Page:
Morphing beyond the bluegrass sound


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Trampled By Turtles is more than first meets the ear and anything but formulaic.

Trying to tag the band with various genre labels proves to be futile, because the band has transcended the bluegrass/roots framework to morph into something of its own devising. Trampled By Turtles mixes traditional bluegrass with the influence of harder-edged rock bands such as Nirvana, Neil Young, and the Rolling Stones and does it free of electric instrumentation.

The quintet from Duluth, Minn., will perform at 9 p.m. today at the Yacht Club, 13 S. Linn St., with the Boomchucks opening the evening’s festivities. Admission is $10.

Trampled By Turtles began as a side project for Dave Simonett, Tim Saxhaug, Dave Carroll, Erik Berry, and Ryan Young. They were in separate bands that eventually fell to the wayside, and the focus began to hone in on the acoustic project.

“We had three shows booked before we even had a name,” Simonett said. “We wanted to have a name that wasn’t traditional-sounding, and when Erik came up with this one, it was the first name we didn’t all completely hate — so it stuck.”

In the band’s first performance in Iowa City, Trampled By Turtles’ reputation has preceded it. Scott Kading, who booked the band at the Yacht Club, said that plenty of tickets have been sold.

“We have been killing it with bluegrass here, and it is near the top in that genre in the Midwest,” Kading said. “We’re pretty sure [the guys] are going to surprise even their ardent fan base with some new songs.”

Difficult as it may be to cite anything specific, vocalist/guitarist Simonett knows that the environment that he and his bandmates grew up in has certainly had an effect on who they are as musicians and performers.

“I don’t think you can avoid it,” Simonett said. “The songs are original material, so from there, you can’t get past where you’re from.”

The band’s flair for individuality is something that has come about both intentionally and as a sort of natural progression. The desire to play acoustic songs grew into writing original material to put to a bluegrass-based instrumentation and beyond.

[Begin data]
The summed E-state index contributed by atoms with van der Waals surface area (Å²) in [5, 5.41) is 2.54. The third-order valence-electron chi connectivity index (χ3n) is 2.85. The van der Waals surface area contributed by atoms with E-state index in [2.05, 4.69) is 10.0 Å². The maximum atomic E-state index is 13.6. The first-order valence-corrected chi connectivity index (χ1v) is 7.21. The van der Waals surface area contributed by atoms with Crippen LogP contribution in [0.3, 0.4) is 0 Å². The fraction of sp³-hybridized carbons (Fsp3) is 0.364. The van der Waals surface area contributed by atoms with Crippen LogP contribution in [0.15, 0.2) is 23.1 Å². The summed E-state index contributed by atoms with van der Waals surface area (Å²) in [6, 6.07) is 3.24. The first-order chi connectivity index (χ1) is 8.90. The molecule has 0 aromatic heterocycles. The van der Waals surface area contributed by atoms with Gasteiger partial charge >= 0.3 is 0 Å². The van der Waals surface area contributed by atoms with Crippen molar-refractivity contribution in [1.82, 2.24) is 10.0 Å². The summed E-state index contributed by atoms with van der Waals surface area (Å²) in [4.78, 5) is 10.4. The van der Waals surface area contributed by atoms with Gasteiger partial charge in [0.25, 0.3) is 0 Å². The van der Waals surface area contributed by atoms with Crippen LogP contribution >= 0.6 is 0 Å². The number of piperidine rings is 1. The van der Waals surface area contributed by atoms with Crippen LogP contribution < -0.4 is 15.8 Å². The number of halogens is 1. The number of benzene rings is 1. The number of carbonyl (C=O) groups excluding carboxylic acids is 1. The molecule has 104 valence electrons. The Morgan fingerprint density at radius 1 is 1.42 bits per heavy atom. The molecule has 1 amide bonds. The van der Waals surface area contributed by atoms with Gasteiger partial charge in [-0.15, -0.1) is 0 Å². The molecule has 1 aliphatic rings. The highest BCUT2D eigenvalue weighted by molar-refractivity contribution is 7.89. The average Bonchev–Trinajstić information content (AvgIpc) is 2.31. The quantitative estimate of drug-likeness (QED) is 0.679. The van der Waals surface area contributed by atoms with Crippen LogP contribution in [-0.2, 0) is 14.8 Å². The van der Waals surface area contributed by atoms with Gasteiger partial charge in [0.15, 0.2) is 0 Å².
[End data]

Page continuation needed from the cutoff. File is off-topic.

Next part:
With four albums under its belt, the latest being 2008’s Duluth, Trampled By Turtles has its own methods of approaching songwriting and recording. Though it may vary slightly depending on circumstance, Simonett is usually charged with coming up with the initial melody, lyrics, and chord progression of a song. Every other member will then add his own part in that basic framework.

Unlike many bands or singers, Trampled By Turtles records most of an album’s content live. Aside from the typical finishing touches and fixes, a recording session may consist of all five members playing in a circle in front of several microphones. This, as Simonett described it, “without a net” technique has solidified the group’s honesty as musicians.

Trampled By Turtles treats its live performances much in the same fashion, with a presence all the band’s own. Because it is all-acoustic, featuring bass, banjo, mandolin, and fiddle as its weapons of choice, keeping a beat and energy equivalent to that of a kick drum or electric bass is demanding. As a result, every member plays both a rhythm and lead role.

The band members don’t make a conscious effort to get a crowd up and moving, but that seems to happen without much provocation. The energy Trampled By Turtles puts into its performance clearly translates to the audience.

“I hope they see us up there as being very excited about what we’re doing and honest musically,” Simonett said. “We’re just doing our own thing.”

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